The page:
Let's get right to the point: For home theater, a good audio system is just as important as a good video display. Sure, large-screen LCD, plasma, and DLP TVs and video projectors look spectacular. But if you don't have a high-quality audio system to complement the image, you're literally missing out on half of the home-entertainment experience - especially with today's high resolution audio formats like Dolby TrueHD, DTS-HD Master Audio, and the launch of the newly available Dolby Pro Logic IIz. This might be the best investment advice you'll get all year: Don't skimp on the audio system when you buy that big-screen TV!
You don't have to be a rocket scientist to set up a superb-sounding speaker system that'll immerse you in the onscreen action and transport you right onto the bridge of the Enterprise or into the middle of a football game. Also, some of you might already have a high-quality speaker system but feel that you can coax even better performance from it.
In a stereo setup, the left and right speakers should be placed equidistant from the listening position. Ideally, they will also be placed equidistant from the side and rear walls, but not all rooms allow for this. (You don't need a subwoofer for stereo listening as long as the left and right speakers are reasonably full-range.)
Starting With Stereo
While it's great to have multichannel surround sound, it's not mandatory. Many rooms can't accommodate a multichannel speaker setup, and some listeners simply want to stick with stereo. The fact is, even a modest pair of bookshelf speakers can provide a spacious soundstage and a surprising amount of volume and bass. But smaller speakers sound best in a 2.1-channel setup where you have a left and right speaker and a subwoofer. A few stereo receivers have a subwoofer output to accommodate this configuration.
The main difference between a correctly and a haphazardly set up speaker system is that a proper one can immerse listeners in a sense of three dimensional space, while a poorly set up system will seem to have the vocalists and instruments plastered fl at against the speaker grilles.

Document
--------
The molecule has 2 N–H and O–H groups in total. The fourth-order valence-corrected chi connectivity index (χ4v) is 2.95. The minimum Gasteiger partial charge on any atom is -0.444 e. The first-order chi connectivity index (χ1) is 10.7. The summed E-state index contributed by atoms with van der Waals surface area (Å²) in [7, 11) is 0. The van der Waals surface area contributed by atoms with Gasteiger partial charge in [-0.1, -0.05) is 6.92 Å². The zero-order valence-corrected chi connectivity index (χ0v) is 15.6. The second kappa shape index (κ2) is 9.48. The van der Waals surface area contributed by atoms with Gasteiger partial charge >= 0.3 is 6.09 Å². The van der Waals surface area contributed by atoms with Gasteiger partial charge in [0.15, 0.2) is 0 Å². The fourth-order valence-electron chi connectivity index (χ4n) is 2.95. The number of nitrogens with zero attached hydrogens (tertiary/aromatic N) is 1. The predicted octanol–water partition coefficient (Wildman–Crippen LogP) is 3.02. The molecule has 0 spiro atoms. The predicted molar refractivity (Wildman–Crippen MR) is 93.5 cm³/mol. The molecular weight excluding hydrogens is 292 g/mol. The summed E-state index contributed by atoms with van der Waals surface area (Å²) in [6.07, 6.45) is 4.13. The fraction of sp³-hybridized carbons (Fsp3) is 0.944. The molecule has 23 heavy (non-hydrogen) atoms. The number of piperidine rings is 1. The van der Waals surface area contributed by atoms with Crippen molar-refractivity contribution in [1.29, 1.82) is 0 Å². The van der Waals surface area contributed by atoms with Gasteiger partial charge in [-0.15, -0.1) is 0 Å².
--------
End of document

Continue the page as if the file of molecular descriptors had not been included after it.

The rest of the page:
Before getting into speaker placement, I have to emphasize a crucial fact: The interaction between the speakers and your room is just as important as the room itself. While every speaker has its own sonic voice or "signature," how it actually sounds is inseparable both from the room and from its position in that room. All rooms have areas of bass cancellation, where a speaker's audible output is reduced, and of bass reinforcement, where the same speaker will produce more bass. Cancellation and reinforcement areas can be close together - sometimes moving a speaker a foot or less in any direction can have a major impact on bass performance. The same is true of your listening position - try moving your chair or couch closer to or farther from the front speakers and see if you get an improvement.
Many of the fundamentals of stereo speaker placement also apply to a multichannel speaker setup. First and foremost is the principle of symmetry. Stereo and multichannel speakers won't image properly - that is, they won't place the singers, instruments, and sound effects consistently within the sound field, each contributing to the overall mix from a specific distance and direction - unless they're set up as symmetrically as possible. The left and right speakers should be equidistant from the listening position and the rear walls - and, if possible, from the side walls as well (although this isn't always practical). Don't eyeball this - take out your tape measure, since differences of less than a half inch can be audible, especially with highend speakers and systems.
Stereo speakers, and front left/right speakers in a multichannel setup, should be positioned like mirror images of each other - either facing straight out or angled equally in toward the listening position.
Placing the speakers too far from each other will create a "hole in the middle" effect, while placing them too close together causes stereo imaging to suffer. A good rule of thumb is to divide the wall behind the speakers into thirds and place the speakers at the one-third and two-thirds points, and then move them out an equal distance into the room. Placing the speakers closer to the front wall will increase bass, but possibly at the expense of spaciousness and front-to-back sonic depth. You'll also have to avoid areas of bass cancellation and reinforcement. Experiment with all placement factors including toe-in and even angling the speakers back slightly, until you get to the point where tonal balance, dynamic response, imaging, and sound staging all "lock in" as best as possible. Don't be discouraged if it takes time or more than one listening session. Also, compromises might have to be made to accommodate your room.
While the subject of room acoustics is an article (or a book) in itself, in brief, you need to consider the room's surfaces and furnishings. If one speaker is next to a bare wall and the other is next to heavy drapes, the differences in how those materials reflect and absorb sound waves will cause the two speakers to sound different and make accurate stereo imaging impossible. Consider adjusting the room furnishings if necessary or possible.
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